Switzerland 1850 to 1936
86 years

Belgium 1832 to 1914
82 years 12

The American experience has been similar. During the fifteen years after America’s return to the gold standard in 1879, prices were non-inflationary. In fact, they even declined 33%, correcting the inflation of the previous post-Civil War period. But this price decline was not at the expense of industrial productivity. During this period, industrial production increased at the most rapid rate (6% annually) for the most prolonged time in the nation’s history.13

Even before the United States went off the gold standard, the federal government had devised a way to add purchasing media to the money supply which did not represent a growth in the nation’s productivity. This way was the open-market operations of the Federal Reserve System created in 1913. When the Federal Reserve Board’s Open Market Committee sees that the total money supply is not growing at a rate it deems sufficient to sustain economic growth, it purchases government securities. It pays for them with a check backed by Federal Reserve notes. In this way, purchasing media which does not represent wealth in terms of precious metals on deposit or increased productivity is introduced into the money supply. The Federal Reserve can also contract the money supply by selling securities, causing the reverse of the generation process to occur.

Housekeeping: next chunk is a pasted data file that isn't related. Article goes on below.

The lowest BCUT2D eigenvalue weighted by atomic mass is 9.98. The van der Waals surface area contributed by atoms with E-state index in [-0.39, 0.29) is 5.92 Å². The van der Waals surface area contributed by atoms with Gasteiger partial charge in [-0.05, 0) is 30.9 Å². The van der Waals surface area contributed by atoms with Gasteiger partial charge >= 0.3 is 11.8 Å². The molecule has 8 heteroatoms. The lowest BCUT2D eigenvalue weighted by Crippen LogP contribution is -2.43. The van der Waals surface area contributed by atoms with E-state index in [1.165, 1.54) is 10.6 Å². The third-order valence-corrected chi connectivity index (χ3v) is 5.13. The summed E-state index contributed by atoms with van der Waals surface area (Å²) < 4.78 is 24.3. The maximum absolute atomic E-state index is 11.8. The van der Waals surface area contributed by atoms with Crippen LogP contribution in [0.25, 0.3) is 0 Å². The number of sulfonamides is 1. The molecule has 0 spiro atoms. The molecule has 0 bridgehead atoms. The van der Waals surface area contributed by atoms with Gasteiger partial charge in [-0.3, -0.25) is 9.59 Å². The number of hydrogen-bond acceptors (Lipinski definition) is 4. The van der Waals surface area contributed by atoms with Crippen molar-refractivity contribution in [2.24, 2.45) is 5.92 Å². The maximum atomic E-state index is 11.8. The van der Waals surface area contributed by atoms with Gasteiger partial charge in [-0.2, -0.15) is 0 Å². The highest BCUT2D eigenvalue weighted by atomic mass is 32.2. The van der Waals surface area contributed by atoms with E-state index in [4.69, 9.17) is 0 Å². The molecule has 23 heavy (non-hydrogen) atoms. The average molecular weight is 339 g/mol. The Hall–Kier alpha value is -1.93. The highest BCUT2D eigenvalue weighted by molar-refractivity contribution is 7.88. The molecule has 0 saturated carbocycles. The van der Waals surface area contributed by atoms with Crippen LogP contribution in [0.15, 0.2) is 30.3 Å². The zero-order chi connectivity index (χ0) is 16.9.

The Federal Reserve system adds purchasing media to the money supply in another way. It is the vehicle through which government deficit spending is monetized. The Federal Reserve supplies the federal government with newly created purchasing media to cover that portion of government deficit spending which the government has not provided for by borrowing from individual and private investors in the money market. Again, this purchasing media is simply created by the government and does not represent any real wealth in terms of precious metals on deposit or growth in the nation’s productivity.

Money in Biblical Times